To put it simply, I think, of all teams, safe money is on the Penguins to go to the Cup, and why not? They are owned by a man who defied odds as often as most people take a shower; they are captained by a player who seems alergic to losing; they are led in stats by the leadings points leader; and they are backstopped by a goalie who seems to be building a brick wall in front of the net.

A few very short months ago, many, many Penguins fans felt this team had zero chance at making the playoffs. Now they’re considered one of the league’s best. I’ve learned never to count out the “Boys of Winter,” which is exactly why I have them going to the Stanley Cup, regardless of who they meet in the first three rounds of the playoffs.

Now, a question to both of you — after you answer Ash’s question, of course. If the Penguins aren’t a team you feel can repeat as the Eastern Conference champions, what team will represent?

Ash: You’re right, the best team doesn’t always win. Perhaps the Sharks will have an early exit again this year, but there’s something inside me that says that they won’t. If Calgary and Vancouver can’t come out of the West, I’d love to see San Jose do it.

I would have to agree with your assessment of the Penguins. They had a rough go at it earlier this season and have turned things around under Bylsma. They seem to be a better team for it, too. Combine that with their experience from last year’s Cup run…I don’t know. They have the capability of doing what Edmonton did in the early 80s – lose in the Finals and then win the following year – but it won’t be an easy ride.

As for your question…I think the ‘Canes have a legitimate chance of being the EC champions this season. They have found their groove and who knows, they may be the dark horse for winning it all this spring.

Has your assessment of the East changed in the last week, given the turnaround of the Habs and the continued woes of the Devils?

I would have to say that my position on the Canadiens has changed slightly given their current situation. If they can hold on and make the playoffs, I don’t think they will be completely embarrassed like last year’s Senators, but to win a best-of-7 series…I doubt it.

As for the Devils, time is running out and my doubt is growing by the day. I had a ton of confidence that they would turn this thing around and get on track before the playoffs, but this losing streak is just getting worse and worse. I believe they struggled in the final weeks last season and were subsequently kicked out of the playoffs by the Rangers. The longer this current losing streak goes on, the harder it will be for them to win a series.

Stoosh: As the season has wound down to the last few regular season games, I think the two teams with the best chance of representing the Eastern Conference in the Stanley Cup Finals won’t even win their respective divisions – Carolina and Pittsburgh. That said, I think you could easily make the case for five, maybe even six teams that are very capable and very deserving in the East.

The Bruins probably have the least to be worried about among the top three. The Bruins roll three lines, get good support from their blueline and play a physical, up-tempo style designed to win in the playoffs. Goaltending might be their biggest question mark, as Tim Thomas has taken a little bit of a step back over the last couple of months. And while they’re incredibly balanced at the forward position, I’m not sure they have someone capable of taking over a game if need be.

The Devils have Martin Brodeur in net, which is usually enough by itself to make them a favorite. But they’ve hit a really rough stretch since Brodeur broke the wins record, and he’s looked very ordinary. Perhaps his age is finally catching up with him. Furthermore, the Devils defense isn’t what it used to be (they’re too small and not physical enough), and I’m not sure they’re capable of generating the offense needed to match up against some of the teams in the East that can really skate.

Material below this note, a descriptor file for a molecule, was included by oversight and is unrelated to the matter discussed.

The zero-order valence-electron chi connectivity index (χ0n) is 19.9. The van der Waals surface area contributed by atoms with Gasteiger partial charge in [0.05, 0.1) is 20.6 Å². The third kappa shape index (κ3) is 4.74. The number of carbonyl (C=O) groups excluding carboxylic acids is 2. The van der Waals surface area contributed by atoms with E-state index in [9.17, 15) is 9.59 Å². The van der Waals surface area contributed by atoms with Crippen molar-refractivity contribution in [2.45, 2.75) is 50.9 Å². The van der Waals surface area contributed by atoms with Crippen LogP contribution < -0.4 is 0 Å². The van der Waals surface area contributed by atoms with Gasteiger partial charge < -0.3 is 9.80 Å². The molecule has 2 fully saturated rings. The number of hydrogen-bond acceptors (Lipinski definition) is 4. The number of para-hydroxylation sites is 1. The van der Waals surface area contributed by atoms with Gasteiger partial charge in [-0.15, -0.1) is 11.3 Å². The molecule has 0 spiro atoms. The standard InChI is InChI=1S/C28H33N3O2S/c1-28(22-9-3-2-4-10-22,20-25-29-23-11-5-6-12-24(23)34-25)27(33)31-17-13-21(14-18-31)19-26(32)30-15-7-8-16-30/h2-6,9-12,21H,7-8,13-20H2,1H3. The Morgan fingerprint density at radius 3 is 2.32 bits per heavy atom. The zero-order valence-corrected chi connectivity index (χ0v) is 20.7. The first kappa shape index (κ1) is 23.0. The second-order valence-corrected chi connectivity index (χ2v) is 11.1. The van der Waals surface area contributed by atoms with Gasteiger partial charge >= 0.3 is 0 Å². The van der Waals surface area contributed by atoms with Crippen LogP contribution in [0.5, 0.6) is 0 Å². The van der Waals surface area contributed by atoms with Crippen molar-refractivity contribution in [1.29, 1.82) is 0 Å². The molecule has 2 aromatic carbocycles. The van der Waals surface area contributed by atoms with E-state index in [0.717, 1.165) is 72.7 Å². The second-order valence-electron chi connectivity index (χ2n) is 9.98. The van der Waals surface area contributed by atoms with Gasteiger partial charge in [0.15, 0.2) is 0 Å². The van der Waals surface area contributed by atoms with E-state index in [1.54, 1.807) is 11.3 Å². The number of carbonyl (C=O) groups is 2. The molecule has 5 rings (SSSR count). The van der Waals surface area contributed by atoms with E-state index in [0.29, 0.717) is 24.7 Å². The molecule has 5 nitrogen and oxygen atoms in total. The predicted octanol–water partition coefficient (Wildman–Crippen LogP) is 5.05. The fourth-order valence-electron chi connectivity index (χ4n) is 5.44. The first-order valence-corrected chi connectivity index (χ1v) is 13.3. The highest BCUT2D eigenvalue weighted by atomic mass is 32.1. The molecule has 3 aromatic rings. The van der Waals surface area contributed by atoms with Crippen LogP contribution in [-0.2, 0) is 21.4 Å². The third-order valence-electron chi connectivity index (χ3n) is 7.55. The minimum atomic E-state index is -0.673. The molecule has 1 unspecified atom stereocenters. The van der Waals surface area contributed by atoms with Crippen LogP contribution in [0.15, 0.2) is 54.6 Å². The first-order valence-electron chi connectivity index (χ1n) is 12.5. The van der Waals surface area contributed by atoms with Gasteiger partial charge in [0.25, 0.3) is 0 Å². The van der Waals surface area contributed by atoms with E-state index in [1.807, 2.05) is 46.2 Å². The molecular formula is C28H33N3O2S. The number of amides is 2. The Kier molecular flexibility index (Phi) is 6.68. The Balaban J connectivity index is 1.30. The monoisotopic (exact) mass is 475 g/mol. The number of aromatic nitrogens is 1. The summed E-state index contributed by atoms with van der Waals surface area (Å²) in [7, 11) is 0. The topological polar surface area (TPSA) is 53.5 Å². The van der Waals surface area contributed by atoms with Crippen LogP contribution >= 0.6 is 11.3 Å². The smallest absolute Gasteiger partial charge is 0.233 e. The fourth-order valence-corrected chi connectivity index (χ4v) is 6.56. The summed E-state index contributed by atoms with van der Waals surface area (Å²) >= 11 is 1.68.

The Capitals can obviously score. Can they keep the puck out of their own net enough to compensate? Of all the teams in contention in the East, only Carey Price and Jose Theodore have save percentages below .910 right now. The Caps are also one of the league’s biggest teams. Can their defense keep up with the up-tempo pace that you see night in and night out in the playoffs?

Philadelphia runs into the same issues. They can score. They can roll three lines. But can they stay out of the penalty box when emotions run high? Can they shore up their defense a little? And will Martin Biron be,...well, Martin Biron? There isn’t a goaltender in the East – outside of Carey Price, perhaps – who seems to easier to rattle emotionally.

This is why I like Carolina and Pittsburgh coming out of the East. They’re playing the most complete hockey in the Eastern Conference over the last two months or so. They’re each getting solid goaltending. Each team is getting good scoring depth and each is capable of playing an up-tempo, physical style of play that is needed to win in the playoffs. In fact, given their abilities to possess the puck for extended periods of time, each team seems to overwhelm its opposition as they attack in waves. I see these teams giving their playoff opponents absolute fits because of the way they play.

Out West, I still think it’s a two-team race between San Jose and Detroit. Vancouver, Chicago and Columbus all have the potential to make some noise, but I see them being a decided step down from the Sharks and Red Wings.

I think the Sharks are the better overall team. They may not have quite the star power up front that the Wings have, but they’ve got incredible balance across all four lines and all three defensive pairings. They’ve got a decided goaltending advantage over the Wings. They’ve got a coach in Todd McClellan who has finally been able to match the talent on this team with the system that suits it. McClellan has also come from the Wings’ system, so he’s seen the blueprints and knows how to coach against it. San Jose’s problem may be that they’re their own worst enemy; they have to learn how to put years of playoff frustration behind them.

The Wings obviously have their system, their history and their almost machine-like efficiency. They also have a gaping goaltending issue that was not addressed at the trade deadline, as well as expectations created by the high-profile addition of Marian Hossa last summer. Osgood was good enough last year, but he’s been absolutely brutal far too many times this year and it seems like Wings management and coaching had to be dragged kicking and screaming into settling on him as their #1 goaltender.

Something about the Wings just smells of a first-round upset to me. Anaheim and St. Louis can both score goals, and both teams have been playing some very good hockey over the last several weeks. Those are two potential first-round matchups for the Wings who could easily exploit Osgood and Conklin.

Ash: This may be mean to say, but I like the idea of the Red Wings being upset in the first round…